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(1993; 20 pages) [French] [Spanish]
This issue of the Essential Drugs Monitor focuses primarily on rational drug use and national drug policies. The feature article of this newsletter, entitled "Pharmaceutical policy of the Andean sub-region," discusses the creation of common pharmaceutical policies between Bolivia, Colombia, Ecuador, Peru, and Venezuela. Because these nations face common problems such as limited drug supply and high procurement costs, they have come together to coordinate policies. Firstly, these nations aim to promote the use of essential medicines for promoting public health. Secondly, they intend to promote generic drugs as the best commercial option for patients in need of medicine.
Other articles in this volume include a guide for creating joint drug and toxicology centers in developing nations, a feature on the Sri Lankan medical student group Students Involved in Rational Health Activities (SIRHA), and the results of a study on drug use in Bangladesh from November 1992. This issue also features a review of a 1989 study on the risks of using barbiturate compounds and the national policies that have been created to rationalize and control the use of these compounds. The "National Drug Policy" section of the newsletter is devoted to an article on revising the essential drugs list in Kenya. Kenya held two workshops in May 1993 sponsored by the Ministry of Health and Kenya Health Care Financing Project to revise the national essential drugs list. The new list used necessary medicines for common diseases and complaints in the country as a starting point and included generic drugs whenever possible. This issue of the Essential Drugs Monitor also features a letter to the editor regarding widespread irrational drug use by children in Pelotas, Brazil, and a list of recent publications related to the rational use of drugs, epidemiology, and alternative medicines.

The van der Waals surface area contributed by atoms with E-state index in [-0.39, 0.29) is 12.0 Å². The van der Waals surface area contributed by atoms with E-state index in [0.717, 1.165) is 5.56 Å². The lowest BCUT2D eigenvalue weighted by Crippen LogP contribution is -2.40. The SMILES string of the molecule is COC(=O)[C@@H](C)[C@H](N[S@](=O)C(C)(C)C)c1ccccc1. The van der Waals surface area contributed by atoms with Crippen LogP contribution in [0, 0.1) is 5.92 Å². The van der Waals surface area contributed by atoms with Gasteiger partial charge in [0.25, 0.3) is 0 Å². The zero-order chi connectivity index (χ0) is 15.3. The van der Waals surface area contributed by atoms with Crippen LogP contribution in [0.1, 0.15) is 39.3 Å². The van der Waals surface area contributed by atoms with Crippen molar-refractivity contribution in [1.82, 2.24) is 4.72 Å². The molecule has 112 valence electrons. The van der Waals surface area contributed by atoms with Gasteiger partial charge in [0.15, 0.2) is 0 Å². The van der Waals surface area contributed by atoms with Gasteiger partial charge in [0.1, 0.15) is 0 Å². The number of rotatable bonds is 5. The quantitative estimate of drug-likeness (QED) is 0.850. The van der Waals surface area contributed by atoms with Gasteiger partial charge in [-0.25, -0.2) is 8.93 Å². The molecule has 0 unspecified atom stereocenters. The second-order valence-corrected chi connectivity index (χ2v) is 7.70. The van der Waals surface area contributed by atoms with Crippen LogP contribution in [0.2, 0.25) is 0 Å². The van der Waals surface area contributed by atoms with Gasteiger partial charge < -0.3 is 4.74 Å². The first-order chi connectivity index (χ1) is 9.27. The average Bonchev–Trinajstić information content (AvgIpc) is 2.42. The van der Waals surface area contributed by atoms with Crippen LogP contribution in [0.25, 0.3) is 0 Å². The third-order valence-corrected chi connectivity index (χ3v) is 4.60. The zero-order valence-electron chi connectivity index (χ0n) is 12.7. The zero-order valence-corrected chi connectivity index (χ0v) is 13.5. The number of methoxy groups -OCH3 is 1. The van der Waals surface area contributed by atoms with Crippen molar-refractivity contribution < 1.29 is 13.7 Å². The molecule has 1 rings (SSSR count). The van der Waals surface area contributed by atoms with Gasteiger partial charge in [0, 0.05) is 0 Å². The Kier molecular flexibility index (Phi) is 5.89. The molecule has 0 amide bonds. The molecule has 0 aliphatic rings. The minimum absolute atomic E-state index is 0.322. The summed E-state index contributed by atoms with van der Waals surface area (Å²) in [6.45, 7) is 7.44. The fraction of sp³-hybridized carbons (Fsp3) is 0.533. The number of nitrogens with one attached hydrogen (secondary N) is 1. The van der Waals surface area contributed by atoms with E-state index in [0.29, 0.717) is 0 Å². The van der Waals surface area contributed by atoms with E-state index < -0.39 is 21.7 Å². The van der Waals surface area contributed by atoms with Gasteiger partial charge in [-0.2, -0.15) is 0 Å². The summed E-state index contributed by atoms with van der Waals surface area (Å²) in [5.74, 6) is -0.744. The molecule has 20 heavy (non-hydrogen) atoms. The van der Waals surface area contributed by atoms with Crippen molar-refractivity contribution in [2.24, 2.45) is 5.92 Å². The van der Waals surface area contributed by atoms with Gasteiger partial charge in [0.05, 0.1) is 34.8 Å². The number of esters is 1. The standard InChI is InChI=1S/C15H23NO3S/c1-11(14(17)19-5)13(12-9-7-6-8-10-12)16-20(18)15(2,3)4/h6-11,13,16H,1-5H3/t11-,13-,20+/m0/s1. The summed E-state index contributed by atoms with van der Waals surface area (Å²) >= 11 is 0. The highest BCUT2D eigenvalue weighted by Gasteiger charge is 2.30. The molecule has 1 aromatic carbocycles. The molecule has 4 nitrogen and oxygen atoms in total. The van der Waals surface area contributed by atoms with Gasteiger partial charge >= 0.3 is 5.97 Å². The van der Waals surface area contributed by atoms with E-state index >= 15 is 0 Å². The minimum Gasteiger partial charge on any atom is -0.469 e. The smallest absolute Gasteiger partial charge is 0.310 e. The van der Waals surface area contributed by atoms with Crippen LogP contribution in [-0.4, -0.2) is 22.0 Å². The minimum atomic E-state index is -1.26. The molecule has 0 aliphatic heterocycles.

Most features in the "Newsdesk" section are related to the rational use of drugs or the appropriate and ethical marketing of pharmaceuticals. For example, new guidelines for diagnosis and drug prescription will be created by various organizations of medical professionals in Spain, and the United States Food and Drug Administration will require Kabi Pharmacia to correct its misleading publicity campaign for osalazine, an ulcerative colitis drug.